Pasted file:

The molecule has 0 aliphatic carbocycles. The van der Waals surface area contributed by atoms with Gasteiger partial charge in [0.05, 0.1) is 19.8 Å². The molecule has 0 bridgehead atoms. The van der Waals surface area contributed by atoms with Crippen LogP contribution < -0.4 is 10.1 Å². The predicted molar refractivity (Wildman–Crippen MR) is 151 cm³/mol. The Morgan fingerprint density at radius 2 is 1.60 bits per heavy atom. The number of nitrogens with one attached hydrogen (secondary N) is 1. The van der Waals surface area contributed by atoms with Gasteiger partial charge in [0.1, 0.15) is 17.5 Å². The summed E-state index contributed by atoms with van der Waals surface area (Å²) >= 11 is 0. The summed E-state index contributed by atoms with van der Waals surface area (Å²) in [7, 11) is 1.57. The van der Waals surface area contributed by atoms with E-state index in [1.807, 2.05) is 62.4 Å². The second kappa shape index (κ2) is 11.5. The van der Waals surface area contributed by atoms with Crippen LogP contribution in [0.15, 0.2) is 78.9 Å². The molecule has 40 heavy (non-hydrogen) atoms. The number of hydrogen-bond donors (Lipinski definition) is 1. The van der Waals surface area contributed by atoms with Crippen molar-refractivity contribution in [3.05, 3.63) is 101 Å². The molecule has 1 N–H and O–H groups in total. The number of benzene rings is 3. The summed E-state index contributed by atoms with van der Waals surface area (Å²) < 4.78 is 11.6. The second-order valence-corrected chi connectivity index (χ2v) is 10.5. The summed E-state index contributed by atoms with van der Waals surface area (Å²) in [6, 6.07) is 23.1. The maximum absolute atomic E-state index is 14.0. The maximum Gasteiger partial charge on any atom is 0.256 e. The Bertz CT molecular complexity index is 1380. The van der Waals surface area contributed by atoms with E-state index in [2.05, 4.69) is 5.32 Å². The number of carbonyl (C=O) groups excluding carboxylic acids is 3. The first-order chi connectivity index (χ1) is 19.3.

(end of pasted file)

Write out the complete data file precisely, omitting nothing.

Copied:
The molecule has 0 aliphatic carbocycles. The van der Waals surface area contributed by atoms with Gasteiger partial charge in [0.05, 0.1) is 19.8 Å². The molecule has 0 bridgehead atoms. The van der Waals surface area contributed by atoms with Crippen LogP contribution < -0.4 is 10.1 Å². The predicted molar refractivity (Wildman–Crippen MR) is 151 cm³/mol. The Morgan fingerprint density at radius 2 is 1.60 bits per heavy atom. The number of nitrogens with one attached hydrogen (secondary N) is 1. The van der Waals surface area contributed by atoms with Gasteiger partial charge in [0.1, 0.15) is 17.5 Å². The summed E-state index contributed by atoms with van der Waals surface area (Å²) >= 11 is 0. The summed E-state index contributed by atoms with van der Waals surface area (Å²) in [7, 11) is 1.57. The van der Waals surface area contributed by atoms with E-state index in [1.807, 2.05) is 62.4 Å². The second kappa shape index (κ2) is 11.5. The van der Waals surface area contributed by atoms with Crippen LogP contribution in [0.15, 0.2) is 78.9 Å². The molecule has 40 heavy (non-hydrogen) atoms. The number of hydrogen-bond donors (Lipinski definition) is 1. The van der Waals surface area contributed by atoms with Crippen molar-refractivity contribution in [3.05, 3.63) is 101 Å². The molecule has 1 N–H and O–H groups in total. The number of benzene rings is 3. The summed E-state index contributed by atoms with van der Waals surface area (Å²) < 4.78 is 11.6. The second-order valence-corrected chi connectivity index (χ2v) is 10.5. The summed E-state index contributed by atoms with van der Waals surface area (Å²) in [6, 6.07) is 23.1. The maximum absolute atomic E-state index is 14.0. The maximum Gasteiger partial charge on any atom is 0.256 e. The Bertz CT molecular complexity index is 1380. The van der Waals surface area contributed by atoms with E-state index in [2.05, 4.69) is 5.32 Å². The number of carbonyl (C=O) groups excluding carboxylic acids is 3. The first-order chi connectivity index (χ1) is 19.3.